Postdoctoral Fellow
      Joan and Sanford I. Weill Cornell Medical College
      New York, New York
      Therapeutic targeting of NRF2-regulated metabolism in pancreatic cancer

      Pancreatic ductal adenocarcinoma is one of the deadliest cancers due to its late detection and it being relatively refractory to traditional cytotoxic agents and radiotherapy. Mutations in the oncogene KRAS are found in 95 percent of pancreatic ductal adenocarcinomas; however, efforts to develop drugs targeting this mutant protein have so far been unsuccessful. Therefore, the need to develop effective therapies that target the molecular mechanisms involved in this disease has never been greater.

      With Dr. David Tuveson, Dr. DeNicola identified that KRAS regulates the activity of a protein called NRF2, which is critical for suppressing the toxic byproducts of cellular metabolism, known as reactive oxygen species. Although they found that NRF2 promotes pancreatic tumorigenesis, the precise mechanism is unclear. Her current work in the laboratory of Dr. Lewis Cantley focuses on the role of NRF2-regulated metabolism in pancreatic cancer development. Dr. DeNicola is characterizing how NRF2 regulates the activity of the pathway responsible for making the amino acids serine and glycine, and how pancreatic cancer cells use serine and glycine to generate important molecules that allow them to grow, resist chemotherapy, and suppress reactive oxygen species. Importantly, she will use genetically modified mouse models to determine whether these metabolic pathways represent potential therapeutic targets for pancreatic cancer. Furthermore, Dr. DeNicola will examine these models for potential metabolite biomarkers for early detection of pancreatic cancer, an area that has been underexplored thus far.

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      2013 Grantees

      Costas A. Lyssiotis, PhD

      Costas A. Lyssiotis, PhD  
      Assistant Professor
      University of Michigan
      Ann Arbor, Michigan
      Exploration and targeting of metabolic dependencies in pancreatic cancer 

      Cancer cells have different metabolic needs than normal cells and focus their energy on growth and survival. Treating cancer by targeting the way that malignant cells take in and use nutrients (their metabolism) has emerged as a highly promising therapeutic strategy. However, because normal cells and cancer cells often require the same energy sources and metabolic pathways to maintain homeostasis, designing effective metabolism-based cancer therapies has been challenging. By taking a detailed investigation into how pancreatic cancer cells use metabolic fuels, we recently identified several aspects of cancer metabolism that pancreatic tumors are absolutely dependent on for growth and survival. Namely, pancreatic cancers take up glucose and glutamine (the most abundant amino acid in circulation) in vast excess, relative to normal cells, and use these fuels to make DNA and to defend against harmful reactive oxygen species. Importantly, whereas inhibition of these processes in healthy cells has minimal side effects, their inhibition in pancreatic cancer cells is catastrophic. We seek to use our understanding of these newly identified pancreatic cancer-specific metabolism pathways to develop innovative targeted therapies that selectively eliminate diseased cells.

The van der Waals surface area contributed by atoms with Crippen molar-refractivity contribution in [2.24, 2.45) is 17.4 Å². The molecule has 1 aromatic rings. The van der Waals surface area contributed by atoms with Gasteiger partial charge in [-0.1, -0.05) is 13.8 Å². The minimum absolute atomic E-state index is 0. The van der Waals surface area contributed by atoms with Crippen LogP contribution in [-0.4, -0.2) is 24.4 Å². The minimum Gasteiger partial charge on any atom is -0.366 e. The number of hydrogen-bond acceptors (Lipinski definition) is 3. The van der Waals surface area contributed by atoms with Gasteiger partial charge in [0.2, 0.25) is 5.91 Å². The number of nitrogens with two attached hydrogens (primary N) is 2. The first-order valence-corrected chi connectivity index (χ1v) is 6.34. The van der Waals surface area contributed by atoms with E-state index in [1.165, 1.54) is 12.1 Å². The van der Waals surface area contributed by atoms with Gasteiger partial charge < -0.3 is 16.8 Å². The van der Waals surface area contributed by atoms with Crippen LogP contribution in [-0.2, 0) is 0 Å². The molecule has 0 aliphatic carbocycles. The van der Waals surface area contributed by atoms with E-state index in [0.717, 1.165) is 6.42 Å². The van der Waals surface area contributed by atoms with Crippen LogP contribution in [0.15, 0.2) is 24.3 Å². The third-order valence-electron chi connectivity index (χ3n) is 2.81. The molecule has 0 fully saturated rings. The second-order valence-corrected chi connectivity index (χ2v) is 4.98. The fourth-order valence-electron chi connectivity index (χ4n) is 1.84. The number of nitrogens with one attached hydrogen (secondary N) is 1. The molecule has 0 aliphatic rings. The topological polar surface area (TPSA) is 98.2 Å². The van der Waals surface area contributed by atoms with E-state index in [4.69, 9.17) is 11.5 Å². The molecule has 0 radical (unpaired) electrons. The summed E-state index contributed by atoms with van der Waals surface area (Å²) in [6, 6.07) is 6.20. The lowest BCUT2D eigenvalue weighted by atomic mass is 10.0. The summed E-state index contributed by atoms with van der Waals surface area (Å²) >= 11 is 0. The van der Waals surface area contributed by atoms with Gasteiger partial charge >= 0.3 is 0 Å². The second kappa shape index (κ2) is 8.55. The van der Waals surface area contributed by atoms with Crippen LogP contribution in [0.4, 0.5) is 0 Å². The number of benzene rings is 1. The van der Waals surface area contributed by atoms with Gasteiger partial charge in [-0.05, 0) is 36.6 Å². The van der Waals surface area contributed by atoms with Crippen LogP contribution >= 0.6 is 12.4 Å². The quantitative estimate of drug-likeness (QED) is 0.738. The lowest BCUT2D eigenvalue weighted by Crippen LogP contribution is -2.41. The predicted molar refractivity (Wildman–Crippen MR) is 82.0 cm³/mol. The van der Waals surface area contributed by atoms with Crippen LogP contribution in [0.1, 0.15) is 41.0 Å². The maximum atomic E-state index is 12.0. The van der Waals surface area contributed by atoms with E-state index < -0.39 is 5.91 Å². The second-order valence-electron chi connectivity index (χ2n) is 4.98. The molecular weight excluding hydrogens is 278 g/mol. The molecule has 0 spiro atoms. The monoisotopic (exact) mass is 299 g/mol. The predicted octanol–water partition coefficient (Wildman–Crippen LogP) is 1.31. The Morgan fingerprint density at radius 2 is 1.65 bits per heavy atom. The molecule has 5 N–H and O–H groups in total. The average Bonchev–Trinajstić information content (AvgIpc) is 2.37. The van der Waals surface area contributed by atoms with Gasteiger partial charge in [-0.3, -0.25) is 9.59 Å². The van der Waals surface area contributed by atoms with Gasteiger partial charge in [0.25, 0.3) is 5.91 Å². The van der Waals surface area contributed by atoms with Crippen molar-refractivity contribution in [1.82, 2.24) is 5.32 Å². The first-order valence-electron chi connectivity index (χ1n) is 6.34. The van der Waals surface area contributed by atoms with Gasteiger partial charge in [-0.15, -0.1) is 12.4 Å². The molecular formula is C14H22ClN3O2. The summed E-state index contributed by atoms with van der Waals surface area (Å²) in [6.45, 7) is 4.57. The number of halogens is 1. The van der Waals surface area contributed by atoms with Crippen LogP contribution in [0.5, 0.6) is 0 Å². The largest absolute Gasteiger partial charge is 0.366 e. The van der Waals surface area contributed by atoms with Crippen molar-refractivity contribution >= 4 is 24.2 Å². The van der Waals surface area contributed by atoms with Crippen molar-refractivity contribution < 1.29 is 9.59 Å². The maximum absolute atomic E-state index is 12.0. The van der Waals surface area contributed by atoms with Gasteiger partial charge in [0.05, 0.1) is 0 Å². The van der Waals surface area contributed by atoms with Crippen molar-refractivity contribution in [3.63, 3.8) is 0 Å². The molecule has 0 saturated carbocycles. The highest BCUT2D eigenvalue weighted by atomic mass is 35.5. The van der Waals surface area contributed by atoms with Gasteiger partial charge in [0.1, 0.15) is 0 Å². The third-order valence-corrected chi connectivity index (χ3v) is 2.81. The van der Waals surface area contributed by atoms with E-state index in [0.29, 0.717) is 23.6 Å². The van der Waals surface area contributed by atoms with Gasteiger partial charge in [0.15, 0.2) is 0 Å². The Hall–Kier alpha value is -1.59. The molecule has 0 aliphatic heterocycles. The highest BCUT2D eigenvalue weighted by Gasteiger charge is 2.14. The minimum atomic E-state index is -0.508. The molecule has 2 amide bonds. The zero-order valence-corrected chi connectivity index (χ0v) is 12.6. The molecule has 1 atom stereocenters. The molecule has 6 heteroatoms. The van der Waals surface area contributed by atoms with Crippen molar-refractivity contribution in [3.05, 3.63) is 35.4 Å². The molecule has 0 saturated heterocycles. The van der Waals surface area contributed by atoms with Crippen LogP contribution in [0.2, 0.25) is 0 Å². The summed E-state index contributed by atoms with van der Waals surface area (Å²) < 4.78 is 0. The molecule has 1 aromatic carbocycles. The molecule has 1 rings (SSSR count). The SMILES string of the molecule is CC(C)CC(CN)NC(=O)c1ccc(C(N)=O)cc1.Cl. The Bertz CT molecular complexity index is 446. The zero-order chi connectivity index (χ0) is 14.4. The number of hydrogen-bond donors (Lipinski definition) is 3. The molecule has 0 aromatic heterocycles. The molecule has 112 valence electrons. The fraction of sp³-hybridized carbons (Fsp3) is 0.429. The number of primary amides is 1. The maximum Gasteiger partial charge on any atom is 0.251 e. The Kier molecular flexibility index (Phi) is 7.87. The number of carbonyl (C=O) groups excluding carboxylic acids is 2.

Selection as a Pathway to Leadership grant recipient is a tremendous honor and provides the necessary support to fully explore these promising therapeutic strategies in the laboratory. Ultimately, we aim to translate the findings from this work into new therapeutic targets and modalities that can be used to treat patients with pancreatic cancer, a disease for which effective clinical options for patients are desperately needed.

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      Yuliya Pylayeva-Gupta, PhD Yuliya Pylayeva-Gupta,PhD 
      Assistant Professor
      The University of North Carolina Lineberger Cancer Center
      Chapel Hill, North Carolina
      Immunomodulatory mechanisms in Kras-driven pancreatic cancer and metastasis         

      Most—if not all—malignant solid tumors are comprised of both cancer cells and reactive stromal cells, the latter of which have often become co-opted to facilitate tumor growth. This phenomenon is particularly relevant in pancreatic cancer development, where pronounced changes in stromal responses and immune surveillance programs are now recognized as some of the major drivers of this disease, and likely contribute to its notorious resistance to therapy. Recent studies have shown that newly generated cancer cells have the ability to activate and/or suppress components of the immune response, which is necessary for tumor development and progression. Our work aims to identify how the immune system is involved in the development of pancreatic cancer and metastasis. An underlying goal of this research is to identify novel diagnostic and therapeutic modalities that may improve clinical outcomes in this deadly disease.